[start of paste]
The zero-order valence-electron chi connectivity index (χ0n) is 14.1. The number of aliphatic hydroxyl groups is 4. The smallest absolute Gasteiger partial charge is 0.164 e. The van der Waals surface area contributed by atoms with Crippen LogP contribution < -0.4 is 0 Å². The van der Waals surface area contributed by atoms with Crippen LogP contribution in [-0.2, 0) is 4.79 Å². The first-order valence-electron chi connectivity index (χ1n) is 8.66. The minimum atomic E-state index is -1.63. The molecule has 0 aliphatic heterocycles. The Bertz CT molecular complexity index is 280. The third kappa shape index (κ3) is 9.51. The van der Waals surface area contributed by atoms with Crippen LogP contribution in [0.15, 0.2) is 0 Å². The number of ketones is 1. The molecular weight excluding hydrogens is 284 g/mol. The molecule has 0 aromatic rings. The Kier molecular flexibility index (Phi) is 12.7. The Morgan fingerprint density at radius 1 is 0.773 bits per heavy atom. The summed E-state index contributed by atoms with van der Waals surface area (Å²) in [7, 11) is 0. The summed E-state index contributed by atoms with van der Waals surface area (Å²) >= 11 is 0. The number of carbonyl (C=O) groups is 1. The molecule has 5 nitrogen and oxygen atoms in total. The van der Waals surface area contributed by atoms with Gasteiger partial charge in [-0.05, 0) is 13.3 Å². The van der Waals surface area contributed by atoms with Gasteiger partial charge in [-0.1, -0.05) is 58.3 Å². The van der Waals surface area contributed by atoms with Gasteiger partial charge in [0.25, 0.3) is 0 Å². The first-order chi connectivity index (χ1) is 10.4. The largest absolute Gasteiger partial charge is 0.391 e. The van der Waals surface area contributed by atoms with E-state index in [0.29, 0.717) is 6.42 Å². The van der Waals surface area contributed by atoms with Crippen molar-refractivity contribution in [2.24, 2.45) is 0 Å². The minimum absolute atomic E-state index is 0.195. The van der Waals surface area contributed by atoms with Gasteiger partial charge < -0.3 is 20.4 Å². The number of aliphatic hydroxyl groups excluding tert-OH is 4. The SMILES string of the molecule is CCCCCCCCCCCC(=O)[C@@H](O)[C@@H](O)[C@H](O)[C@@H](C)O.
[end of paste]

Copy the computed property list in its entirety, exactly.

The zero-order valence-electron chi connectivity index (χ0n) is 14.1. The number of aliphatic hydroxyl groups is 4. The smallest absolute Gasteiger partial charge is 0.164 e. The van der Waals surface area contributed by atoms with Crippen LogP contribution < -0.4 is 0 Å². The van der Waals surface area contributed by atoms with Crippen LogP contribution in [-0.2, 0) is 4.79 Å². The first-order valence-electron chi connectivity index (χ1n) is 8.66. The minimum atomic E-state index is -1.63. The molecule has 0 aliphatic heterocycles. The Bertz CT molecular complexity index is 280. The third kappa shape index (κ3) is 9.51. The van der Waals surface area contributed by atoms with Crippen LogP contribution in [0.15, 0.2) is 0 Å². The number of ketones is 1. The molecular weight excluding hydrogens is 284 g/mol. The molecule has 0 aromatic rings. The Kier molecular flexibility index (Phi) is 12.7. The Morgan fingerprint density at radius 1 is 0.773 bits per heavy atom. The summed E-state index contributed by atoms with van der Waals surface area (Å²) in [7, 11) is 0. The summed E-state index contributed by atoms with van der Waals surface area (Å²) >= 11 is 0. The number of carbonyl (C=O) groups is 1. The molecule has 5 nitrogen and oxygen atoms in total. The van der Waals surface area contributed by atoms with Gasteiger partial charge in [-0.05, 0) is 13.3 Å². The van der Waals surface area contributed by atoms with Gasteiger partial charge in [-0.1, -0.05) is 58.3 Å². The van der Waals surface area contributed by atoms with Gasteiger partial charge in [0.25, 0.3) is 0 Å². The first-order chi connectivity index (χ1) is 10.4. The largest absolute Gasteiger partial charge is 0.391 e. The van der Waals surface area contributed by atoms with E-state index in [0.29, 0.717) is 6.42 Å². The van der Waals surface area contributed by atoms with Crippen molar-refractivity contribution in [2.24, 2.45) is 0 Å². The minimum absolute atomic E-state index is 0.195. The van der Waals surface area contributed by atoms with Gasteiger partial charge < -0.3 is 20.4 Å². The number of aliphatic hydroxyl groups excluding tert-OH is 4. The SMILES string of the molecule is CCCCCCCCCCCC(=O)[C@@H](O)[C@@H](O)[C@H](O)[C@@H](C)O.